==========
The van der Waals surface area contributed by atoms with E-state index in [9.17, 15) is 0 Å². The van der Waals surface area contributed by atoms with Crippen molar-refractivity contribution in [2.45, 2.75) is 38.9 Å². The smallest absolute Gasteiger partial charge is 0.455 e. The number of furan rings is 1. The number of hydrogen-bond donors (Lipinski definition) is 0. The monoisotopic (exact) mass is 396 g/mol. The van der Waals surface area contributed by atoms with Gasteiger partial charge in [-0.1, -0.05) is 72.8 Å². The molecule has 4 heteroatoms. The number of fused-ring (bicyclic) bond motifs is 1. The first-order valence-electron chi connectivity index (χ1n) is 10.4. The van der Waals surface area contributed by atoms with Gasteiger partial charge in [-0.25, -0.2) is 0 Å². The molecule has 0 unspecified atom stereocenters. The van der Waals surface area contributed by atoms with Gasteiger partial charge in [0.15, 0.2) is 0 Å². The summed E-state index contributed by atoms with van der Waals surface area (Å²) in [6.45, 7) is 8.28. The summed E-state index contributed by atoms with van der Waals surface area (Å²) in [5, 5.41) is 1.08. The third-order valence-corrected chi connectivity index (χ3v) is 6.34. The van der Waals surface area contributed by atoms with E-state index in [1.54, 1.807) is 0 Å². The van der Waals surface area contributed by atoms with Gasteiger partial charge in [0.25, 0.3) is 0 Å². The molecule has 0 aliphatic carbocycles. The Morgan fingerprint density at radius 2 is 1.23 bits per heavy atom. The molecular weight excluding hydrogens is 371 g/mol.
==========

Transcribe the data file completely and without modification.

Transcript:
The van der Waals surface area contributed by atoms with E-state index in [9.17, 15) is 0 Å². The van der Waals surface area contributed by atoms with Crippen molar-refractivity contribution in [2.45, 2.75) is 38.9 Å². The smallest absolute Gasteiger partial charge is 0.455 e. The number of furan rings is 1. The number of hydrogen-bond donors (Lipinski definition) is 0. The monoisotopic (exact) mass is 396 g/mol. The van der Waals surface area contributed by atoms with Gasteiger partial charge in [-0.1, -0.05) is 72.8 Å². The molecule has 4 heteroatoms. The number of fused-ring (bicyclic) bond motifs is 1. The first-order valence-electron chi connectivity index (χ1n) is 10.4. The van der Waals surface area contributed by atoms with Gasteiger partial charge in [-0.25, -0.2) is 0 Å². The molecule has 0 unspecified atom stereocenters. The van der Waals surface area contributed by atoms with Gasteiger partial charge in [0.15, 0.2) is 0 Å². The summed E-state index contributed by atoms with van der Waals surface area (Å²) in [6.45, 7) is 8.28. The summed E-state index contributed by atoms with van der Waals surface area (Å²) in [5, 5.41) is 1.08. The third-order valence-corrected chi connectivity index (χ3v) is 6.34. The van der Waals surface area contributed by atoms with E-state index in [1.54, 1.807) is 0 Å². The van der Waals surface area contributed by atoms with Gasteiger partial charge in [0.25, 0.3) is 0 Å². The molecule has 0 aliphatic carbocycles. The Morgan fingerprint density at radius 2 is 1.23 bits per heavy atom. The molecular weight excluding hydrogens is 371 g/mol.